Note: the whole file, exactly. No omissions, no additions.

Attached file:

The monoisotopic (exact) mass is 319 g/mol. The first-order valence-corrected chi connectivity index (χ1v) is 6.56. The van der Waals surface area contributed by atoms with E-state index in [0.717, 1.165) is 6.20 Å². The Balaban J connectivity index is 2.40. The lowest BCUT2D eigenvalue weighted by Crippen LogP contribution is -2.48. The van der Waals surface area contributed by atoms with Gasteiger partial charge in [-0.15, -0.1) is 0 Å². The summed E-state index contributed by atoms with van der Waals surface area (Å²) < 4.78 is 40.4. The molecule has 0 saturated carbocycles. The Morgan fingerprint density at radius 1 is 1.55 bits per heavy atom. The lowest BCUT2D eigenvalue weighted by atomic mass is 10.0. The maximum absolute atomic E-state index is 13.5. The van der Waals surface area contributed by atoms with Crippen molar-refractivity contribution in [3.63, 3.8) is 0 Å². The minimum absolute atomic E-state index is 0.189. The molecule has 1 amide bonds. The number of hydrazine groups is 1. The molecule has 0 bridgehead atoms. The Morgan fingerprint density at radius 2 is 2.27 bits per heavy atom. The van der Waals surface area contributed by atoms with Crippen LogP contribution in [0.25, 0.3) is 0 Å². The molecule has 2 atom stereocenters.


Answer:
The monoisotopic (exact) mass is 319 g/mol. The first-order valence-corrected chi connectivity index (χ1v) is 6.56. The van der Waals surface area contributed by atoms with E-state index in [0.717, 1.165) is 6.20 Å². The Balaban J connectivity index is 2.40. The lowest BCUT2D eigenvalue weighted by Crippen LogP contribution is -2.48. The van der Waals surface area contributed by atoms with Gasteiger partial charge in [-0.15, -0.1) is 0 Å². The summed E-state index contributed by atoms with van der Waals surface area (Å²) < 4.78 is 40.4. The molecule has 0 saturated carbocycles. The Morgan fingerprint density at radius 1 is 1.55 bits per heavy atom. The lowest BCUT2D eigenvalue weighted by atomic mass is 10.0. The maximum absolute atomic E-state index is 13.5. The van der Waals surface area contributed by atoms with Crippen molar-refractivity contribution in [3.63, 3.8) is 0 Å². The minimum absolute atomic E-state index is 0.189. The molecule has 1 amide bonds. The number of hydrazine groups is 1. The molecule has 0 bridgehead atoms. The Morgan fingerprint density at radius 2 is 2.27 bits per heavy atom. The van der Waals surface area contributed by atoms with Crippen LogP contribution in [0.25, 0.3) is 0 Å². The molecule has 2 atom stereocenters.